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Alpha Phi Omega New Orleans trip

March 30, 2007
Jeremy Harrigan journal entry

We departed from Ohio University around 4 p.m. Saturday afternoon and arrived in New Orleans about 16 hours later -- 8 a.m. on Sunday. We volunteered with Relief Spark, a non-profit organization that began post-Hurricane Katrina. 

Photo courtesy of Alpha Phi Omega. On Monday we went on a "Disaster Tour" and saw all areas of the city -- places that were affected by the hurricane and places that were not. We learned about aspects of the city that are now forgotten about by most of the country. This was an eye-opening experience for me and the others. 

One area we visited was the New Orleans City Park, which is located in the center of the city. The park itself was submersed under approximately eight feet of water. Prior to the storm, it was a great location for families. The park encompasses 1,300 acres of land and has a wide range of activities such as sporting and recreational activities, attractions for children, and a beautiful natural habitat. However, after the storm, much of the equipment needed for the park's upkeep was destroyed and has yet to be replaced due to a lack of money and staff. Initially, we were just passing through, but as we began to see all the work that needs to be accomplished, we thought it would be a good idea to start picking up the garbage and litter that was scattered all throughout the children's playground areas. 

Later that evening, we visited with a family who has been severely affected by the storm. Relief Spark has adopted this family, along with several others, and they provide them with some basic necessities that the families may not otherwise be able to obtain. 

On Tuesday, we began gutting a house in the 9th Ward that belonged to an elderly disabled man at 11 a.m. The house had previously been worked on by a group of volunteers from Wake Forest, but the job was only about 15 percent complete. We wrapped up work around 6 p.m. that day. 

Wednesday, we visited a nursing home where we took some of the residents on a nature walk as well as ate lunch with them; we were there from 10 a.m. till 12:30 p.m. This was a great experience because we had the opportunity to listen and learn from the residents about the past as well as how they personally dealt with the storm. Later Wednesday afternoon (around 2 p.m.), we returned to the house that we began gutting on Tuesday to do more work on it. We wrapped up our day around 6 p.m.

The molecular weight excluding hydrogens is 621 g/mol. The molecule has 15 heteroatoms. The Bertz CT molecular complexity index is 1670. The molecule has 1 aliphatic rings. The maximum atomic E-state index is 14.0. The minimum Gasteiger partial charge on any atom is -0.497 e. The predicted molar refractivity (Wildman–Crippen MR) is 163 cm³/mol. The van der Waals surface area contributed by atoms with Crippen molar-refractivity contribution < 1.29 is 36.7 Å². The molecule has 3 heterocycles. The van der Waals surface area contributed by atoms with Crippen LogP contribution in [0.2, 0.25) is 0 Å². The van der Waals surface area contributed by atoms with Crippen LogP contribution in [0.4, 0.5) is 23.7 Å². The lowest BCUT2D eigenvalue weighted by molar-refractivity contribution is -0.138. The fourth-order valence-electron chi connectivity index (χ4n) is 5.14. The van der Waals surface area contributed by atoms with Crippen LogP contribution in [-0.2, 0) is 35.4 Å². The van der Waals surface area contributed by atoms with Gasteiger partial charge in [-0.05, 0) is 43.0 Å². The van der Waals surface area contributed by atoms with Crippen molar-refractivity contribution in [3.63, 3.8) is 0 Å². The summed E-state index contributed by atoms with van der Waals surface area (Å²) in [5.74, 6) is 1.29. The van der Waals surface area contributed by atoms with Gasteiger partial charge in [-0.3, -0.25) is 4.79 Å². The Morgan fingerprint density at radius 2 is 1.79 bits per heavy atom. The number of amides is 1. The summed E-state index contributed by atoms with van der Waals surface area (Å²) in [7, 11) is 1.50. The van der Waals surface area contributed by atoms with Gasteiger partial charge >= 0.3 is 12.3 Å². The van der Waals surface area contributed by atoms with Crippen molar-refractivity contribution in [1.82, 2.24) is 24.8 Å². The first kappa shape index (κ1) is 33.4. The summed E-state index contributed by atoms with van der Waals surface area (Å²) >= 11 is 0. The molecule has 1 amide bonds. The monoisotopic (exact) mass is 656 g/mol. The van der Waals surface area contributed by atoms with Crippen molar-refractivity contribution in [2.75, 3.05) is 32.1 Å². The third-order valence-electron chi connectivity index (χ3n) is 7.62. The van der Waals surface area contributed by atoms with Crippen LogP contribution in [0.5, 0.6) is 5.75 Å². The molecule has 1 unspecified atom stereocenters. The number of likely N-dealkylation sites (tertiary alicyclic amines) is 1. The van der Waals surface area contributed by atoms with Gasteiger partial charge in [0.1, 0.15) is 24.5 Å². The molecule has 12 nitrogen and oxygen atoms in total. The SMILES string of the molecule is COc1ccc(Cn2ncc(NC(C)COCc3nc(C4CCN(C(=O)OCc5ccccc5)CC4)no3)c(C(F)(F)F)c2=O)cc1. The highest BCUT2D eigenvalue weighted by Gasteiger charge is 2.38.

Thursday, we were contacted by ARNO (Animal Rescue New Orleans) and asked if we could volunteer to help out around the animal shelter. This shelter was set up after the storm and is critically understaffed and relies heavily on volunteers from several organizations to help out each week to meet the needs of the animals. The animals are very well cared for by the shelter and the work they do is amazing despite the limited number of staff. We worked from 10 a.m. till 3 p.m. at the shelter. At 3:30 p.m. Thursday, six of our volunteers accompanied our AmeriCorp leader to the community center where they tutored some local people who are attempting to earn their GED. 

On Friday, we returned to the house to finish the gutting job we began earlier in the week. We really wanted to finish the house for the gentleman, so we all worked quickly and efficiently in order to get the job completed by around 2 p.m. that day. Finishing the house was rewarding because as a group, we could visibly see the work we had accomplished throughout the week. 

Saturday afternoon, we accompanied the family that we visited earlier in the week to the New Orleans City Park where we rode the rides and simply had a fun afternoon with the family. We departed from New Orleans at 5 p.m. Saturday afternoon and arrived back in Athens on Sunday at 10 a.m.

The trip was a great experience for everyone because we were given the opportunity to see first hand the devastation that is still present 18 months after Katrina. It seems the country has forgotten about all the people down there that are still in such desperate need of help. The only way to fix the numerous problems that exist in New Orleans and the surrounding areas are through national efforts to recover, rebuild and heal the city.


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Published: Mar 30, 2007 12:14:00 AM
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